Mary’s Honey

When you first meet Mary, you can’t help but be entranced by her grace. She’s petite yet undeniably strong, both physically, and as we will learn, emotionally. She captivates you by her stride and her extremely knowledgeable mind. Mary Woltz is the founder, owner and operator of Bees’ Needs, an artisanal honey company based in Sag Harbor. The honey is raw, unheated and unfiltered, seasonally extracted, bottled on demand and available in three seasonal varieties. And, did we mention that it tastes delicious? It might just be the best honey you’ll ever have.

This honey is amazing. Not only because it’s delicious, but because it helps us sleep better at night, makes our hair and nails oh so shiny, and we relish the love and care that goes into each bottle. There is something really magical about honey when you learn about what it takes to actually produce one teaspoon, let alone an entire jar. We could get into the numbers — the staggering numbers that will make you literally eat every last drop of honey in that bottle of yours. But, for now let’s talk about Mary’s small-scale beekeeping process that uses sensitive and non-invasive care to promote the bee’s survival. Because that’s how we first really learned and became captivated by Mary and her honey.

We met Mary and her artist husband, Rob on a balmy afternoon in August at Bruce Spruce Farm. The sun was shining and the breeze was barely there. We sat with her on some idle buckets in the barn and interviewed her to learn about her background, to understand her business and to (selfishly) spend some quality time with someone who is so deeply inspiring. After we finished interviewing her, she showed us around the property and explained the staggering process of collecting the honey, extracting it, bottling it, labeling it and distributing it so it ends up on your kitchen counter. When we were finished with our interview, she and Rob showed us to a piece of land where she had some hives. She showed us how she first enters the area by lighting a smoker infused with lavender to let the bees know she is there. Then as gently as possible, she enters their space. No guards, no hats, no mesh. Just her and her bees. She talks to them sweetly as if she knows them on a first name basis.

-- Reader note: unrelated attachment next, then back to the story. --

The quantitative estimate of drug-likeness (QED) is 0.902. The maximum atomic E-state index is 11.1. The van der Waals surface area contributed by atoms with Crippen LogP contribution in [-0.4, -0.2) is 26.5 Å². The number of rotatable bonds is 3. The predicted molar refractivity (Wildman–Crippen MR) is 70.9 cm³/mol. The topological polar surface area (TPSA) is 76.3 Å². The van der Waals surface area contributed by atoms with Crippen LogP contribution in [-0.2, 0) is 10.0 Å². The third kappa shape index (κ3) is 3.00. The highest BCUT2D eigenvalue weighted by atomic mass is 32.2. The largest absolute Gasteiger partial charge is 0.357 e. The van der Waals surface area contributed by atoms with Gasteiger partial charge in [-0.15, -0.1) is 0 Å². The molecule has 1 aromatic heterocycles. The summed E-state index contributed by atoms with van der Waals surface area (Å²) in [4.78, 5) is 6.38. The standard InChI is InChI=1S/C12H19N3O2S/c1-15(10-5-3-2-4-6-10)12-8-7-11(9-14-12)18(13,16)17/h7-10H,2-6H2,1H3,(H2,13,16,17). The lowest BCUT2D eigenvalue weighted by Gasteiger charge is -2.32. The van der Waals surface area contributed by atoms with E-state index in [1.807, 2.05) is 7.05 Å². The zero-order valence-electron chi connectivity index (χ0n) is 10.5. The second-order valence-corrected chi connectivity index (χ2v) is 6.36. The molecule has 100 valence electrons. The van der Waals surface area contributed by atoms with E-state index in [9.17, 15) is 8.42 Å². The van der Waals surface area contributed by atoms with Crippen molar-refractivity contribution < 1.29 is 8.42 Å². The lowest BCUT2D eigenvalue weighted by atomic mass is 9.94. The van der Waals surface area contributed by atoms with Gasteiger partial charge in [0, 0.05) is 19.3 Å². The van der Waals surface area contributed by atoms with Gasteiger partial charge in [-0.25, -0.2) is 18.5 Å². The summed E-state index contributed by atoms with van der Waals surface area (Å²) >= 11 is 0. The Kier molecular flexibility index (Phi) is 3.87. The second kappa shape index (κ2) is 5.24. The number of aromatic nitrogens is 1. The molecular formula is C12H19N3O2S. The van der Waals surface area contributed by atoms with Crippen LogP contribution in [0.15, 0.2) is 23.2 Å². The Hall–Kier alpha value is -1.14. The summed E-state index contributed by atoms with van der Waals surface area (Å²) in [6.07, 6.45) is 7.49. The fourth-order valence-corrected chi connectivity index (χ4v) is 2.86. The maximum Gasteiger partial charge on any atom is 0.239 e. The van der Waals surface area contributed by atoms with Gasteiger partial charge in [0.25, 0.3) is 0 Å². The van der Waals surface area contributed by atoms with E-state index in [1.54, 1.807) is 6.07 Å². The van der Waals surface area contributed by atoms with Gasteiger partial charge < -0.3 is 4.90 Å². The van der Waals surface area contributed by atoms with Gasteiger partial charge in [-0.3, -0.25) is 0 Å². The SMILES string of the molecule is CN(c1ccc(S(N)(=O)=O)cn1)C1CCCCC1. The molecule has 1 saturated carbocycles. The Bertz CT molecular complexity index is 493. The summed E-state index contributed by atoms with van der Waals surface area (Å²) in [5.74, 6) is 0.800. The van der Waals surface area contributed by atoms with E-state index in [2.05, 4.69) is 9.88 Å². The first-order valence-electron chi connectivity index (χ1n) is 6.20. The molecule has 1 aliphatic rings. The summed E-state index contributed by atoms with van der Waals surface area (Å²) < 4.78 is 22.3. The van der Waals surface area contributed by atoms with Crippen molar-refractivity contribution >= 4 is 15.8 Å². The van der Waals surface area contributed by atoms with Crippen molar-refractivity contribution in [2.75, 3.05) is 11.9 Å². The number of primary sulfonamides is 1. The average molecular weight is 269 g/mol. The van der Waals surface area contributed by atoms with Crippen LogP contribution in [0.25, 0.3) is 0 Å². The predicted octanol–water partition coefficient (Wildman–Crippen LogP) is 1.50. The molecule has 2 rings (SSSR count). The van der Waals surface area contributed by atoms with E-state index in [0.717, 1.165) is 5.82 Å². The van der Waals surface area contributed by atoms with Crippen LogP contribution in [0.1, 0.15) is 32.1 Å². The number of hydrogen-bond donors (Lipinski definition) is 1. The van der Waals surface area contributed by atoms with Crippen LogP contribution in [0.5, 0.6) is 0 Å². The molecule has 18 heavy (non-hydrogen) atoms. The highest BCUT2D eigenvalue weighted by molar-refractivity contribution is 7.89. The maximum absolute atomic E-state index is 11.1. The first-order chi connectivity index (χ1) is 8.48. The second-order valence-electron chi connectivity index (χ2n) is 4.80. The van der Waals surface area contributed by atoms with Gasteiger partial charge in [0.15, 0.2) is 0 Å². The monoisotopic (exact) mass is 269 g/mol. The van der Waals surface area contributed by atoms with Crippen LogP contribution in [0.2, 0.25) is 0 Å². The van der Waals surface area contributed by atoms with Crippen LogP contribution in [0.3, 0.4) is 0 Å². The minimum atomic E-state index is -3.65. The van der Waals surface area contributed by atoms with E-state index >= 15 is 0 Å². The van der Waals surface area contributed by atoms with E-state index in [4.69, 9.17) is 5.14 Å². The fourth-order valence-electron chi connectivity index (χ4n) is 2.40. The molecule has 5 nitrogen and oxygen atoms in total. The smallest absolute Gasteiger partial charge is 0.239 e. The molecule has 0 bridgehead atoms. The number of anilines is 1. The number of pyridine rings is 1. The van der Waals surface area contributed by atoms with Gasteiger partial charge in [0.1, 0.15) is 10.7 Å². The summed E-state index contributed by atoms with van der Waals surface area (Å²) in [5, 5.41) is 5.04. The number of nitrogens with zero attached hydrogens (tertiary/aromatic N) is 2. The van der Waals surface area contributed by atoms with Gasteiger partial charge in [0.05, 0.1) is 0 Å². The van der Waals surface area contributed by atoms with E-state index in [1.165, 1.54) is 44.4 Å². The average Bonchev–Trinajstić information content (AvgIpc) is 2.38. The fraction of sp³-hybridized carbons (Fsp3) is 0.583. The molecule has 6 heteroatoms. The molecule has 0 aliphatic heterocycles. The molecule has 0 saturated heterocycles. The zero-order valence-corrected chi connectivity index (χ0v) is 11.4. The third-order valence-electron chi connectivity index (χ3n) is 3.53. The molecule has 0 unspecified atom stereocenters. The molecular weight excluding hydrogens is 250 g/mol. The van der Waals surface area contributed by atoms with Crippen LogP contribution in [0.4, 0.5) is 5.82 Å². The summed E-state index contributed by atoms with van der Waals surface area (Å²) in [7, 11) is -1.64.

The manual labor she endures all day is remarkable. If you want to get in great shape, we recommend beekeeping! Lifting 40 pound boxes, digging the hives out of snow, carrying boxes of honey… there is nothing easy about this job. Her hours are long. She tells us she’s not much of a morning person, but that her days start as soon as she wakes up and then usually end around 10 or 11 pm when she comes home to have a warm meal prepared by her “dear, amazing husband” Rob. Throughout the day, she snacks on the honey drenched bees wax. She says it gives her the energy she needs to keep up with the work.

We knew it was time to take our footage and go home when the sun was setting and Mary was looking longingly at her hives. She wanted to get back to work after all. Spending the day with Mary, Rob and the bees, we couldn’t help but fall in love with the way they not only love and respect each other, but how much they respect her business of honey and taking care of the bees. It’s almost an understatement to label our experience with Mary as simply inspirational. It feels a bit more apropos to label Mary the Mother Teresa of bees. We can’t but bee a bit speechless when it comes to Mary. So we’ll let her do the talking: